Japan's education minister, Hakubun Shimomura, pointed to the test results as evidence of success in reforms aimed at reducing class sizes — despite continued criticism of the pressure-filled university entrance examination system. Many Japanese students also attend cram schools to get an extra edge.
"Asian countries do better than European and American schools because we are 'examination hell' countries," said Koji Kato, a professor emeritus of education at Tokyo's Sophia University. "There is more pressure to teach to the test. In my experience in working with teachers the situation is becoming worse and worse."
In China, where educational inequity is deeply entrenched, Shanghai has become an oasis of high standards and generous government support. The city invests four times the national average per student.
"Shanghai is an exception, and it is by no means representative of China," said Jiang Xueqin, deputy principal at the High School Attached to Tsinghua University in Beijing. "It's an international city where its residents pay great attention to education and where there are many universities."
Affluent Shanghai parents annually spend an average of 6,000 yuan ($1,000) on English and math tutors and 9,600 yuan ($1,600) on weekend lessons, Jiang has written.
Ironically, many Chinese parents — especially those with means and bemoaning the pressure their children must endure in local schools — are increasingly sending their children overseas for what they consider a more well-rounded education.
In an analysis by the Shanghai Academy of Educational Sciences, it said Shanghai students ranked the first globally in time spent on homework. On average, they spent 13.8 hours on school-assigned homework every week, far above the international average of seven hours.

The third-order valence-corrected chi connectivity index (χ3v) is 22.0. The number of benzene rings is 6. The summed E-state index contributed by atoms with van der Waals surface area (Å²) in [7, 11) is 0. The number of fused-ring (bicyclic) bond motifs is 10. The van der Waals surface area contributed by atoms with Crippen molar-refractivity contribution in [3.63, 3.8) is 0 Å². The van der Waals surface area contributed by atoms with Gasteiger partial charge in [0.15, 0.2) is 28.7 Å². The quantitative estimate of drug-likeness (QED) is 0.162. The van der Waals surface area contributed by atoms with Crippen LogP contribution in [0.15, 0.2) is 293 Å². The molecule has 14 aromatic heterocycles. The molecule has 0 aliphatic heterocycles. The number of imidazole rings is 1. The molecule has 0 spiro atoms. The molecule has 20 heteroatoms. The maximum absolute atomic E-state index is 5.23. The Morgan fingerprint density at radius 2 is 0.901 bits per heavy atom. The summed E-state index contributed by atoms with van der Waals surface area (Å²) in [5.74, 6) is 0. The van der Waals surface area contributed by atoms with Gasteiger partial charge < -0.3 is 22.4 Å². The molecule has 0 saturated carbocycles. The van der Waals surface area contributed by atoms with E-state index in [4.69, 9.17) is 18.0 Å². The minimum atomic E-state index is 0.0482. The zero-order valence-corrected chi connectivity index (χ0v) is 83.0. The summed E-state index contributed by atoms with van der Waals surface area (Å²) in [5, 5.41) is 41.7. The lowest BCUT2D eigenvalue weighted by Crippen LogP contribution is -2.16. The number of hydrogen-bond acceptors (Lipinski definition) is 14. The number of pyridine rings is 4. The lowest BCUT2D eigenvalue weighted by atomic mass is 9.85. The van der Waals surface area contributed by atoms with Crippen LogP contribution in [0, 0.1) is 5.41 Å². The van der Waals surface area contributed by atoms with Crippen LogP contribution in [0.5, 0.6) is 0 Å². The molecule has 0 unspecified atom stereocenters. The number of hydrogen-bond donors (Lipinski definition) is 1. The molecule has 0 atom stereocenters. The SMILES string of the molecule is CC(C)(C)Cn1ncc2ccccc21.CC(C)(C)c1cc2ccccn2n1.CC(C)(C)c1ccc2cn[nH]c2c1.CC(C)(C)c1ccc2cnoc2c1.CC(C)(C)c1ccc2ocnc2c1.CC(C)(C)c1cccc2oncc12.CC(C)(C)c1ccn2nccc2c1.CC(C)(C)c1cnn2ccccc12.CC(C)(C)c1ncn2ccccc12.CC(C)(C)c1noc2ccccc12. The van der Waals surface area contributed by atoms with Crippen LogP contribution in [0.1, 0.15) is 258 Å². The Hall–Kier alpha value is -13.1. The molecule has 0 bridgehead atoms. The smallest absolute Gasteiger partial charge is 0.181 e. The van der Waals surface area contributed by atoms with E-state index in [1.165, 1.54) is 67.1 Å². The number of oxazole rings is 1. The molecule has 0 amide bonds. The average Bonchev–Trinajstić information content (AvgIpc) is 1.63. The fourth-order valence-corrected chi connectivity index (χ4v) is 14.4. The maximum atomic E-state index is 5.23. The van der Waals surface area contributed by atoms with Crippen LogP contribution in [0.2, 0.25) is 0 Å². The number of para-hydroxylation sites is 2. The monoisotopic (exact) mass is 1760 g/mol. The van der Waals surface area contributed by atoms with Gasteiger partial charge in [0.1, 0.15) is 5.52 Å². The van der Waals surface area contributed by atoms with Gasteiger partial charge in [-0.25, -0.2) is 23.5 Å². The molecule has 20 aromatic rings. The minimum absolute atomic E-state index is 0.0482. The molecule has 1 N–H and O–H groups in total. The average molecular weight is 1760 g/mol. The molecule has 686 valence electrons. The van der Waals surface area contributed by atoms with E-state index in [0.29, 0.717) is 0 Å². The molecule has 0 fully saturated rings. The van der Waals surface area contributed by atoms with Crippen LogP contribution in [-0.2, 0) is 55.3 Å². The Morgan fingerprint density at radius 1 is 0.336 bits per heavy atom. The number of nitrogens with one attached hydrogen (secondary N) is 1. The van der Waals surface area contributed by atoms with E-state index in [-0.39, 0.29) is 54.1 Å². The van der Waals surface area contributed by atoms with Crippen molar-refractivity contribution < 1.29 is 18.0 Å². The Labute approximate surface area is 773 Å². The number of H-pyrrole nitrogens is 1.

Zhang Minxuan, president of Shanghai Normal University, said homework is crucial to one's learning, although its effectiveness plateaus after 11 hours, according to Shanghai Education News, a web site by the Shanghai Education Commission. Zhang, who oversaw the PISA administration in Shanghai, said PISA does not measure students' social abilities, physical health and aesthetics, and he cautioned against extrapolating to the rest of the country.
"Shanghai is one of the most prosperous Chinese cities and one of the cities with balanced education. Shanghai students' top placement in PISA is no proof of equal development of education in China," he said, as reported by Shanghai Education News. "With no denying, China's education still has a long way to go."
Associated Press Writers Elaine Kurtenbach in Tokyo, Kelvin K. Chan in Hong Kong and researcher Fu Ting in Beijing contributed to this report.
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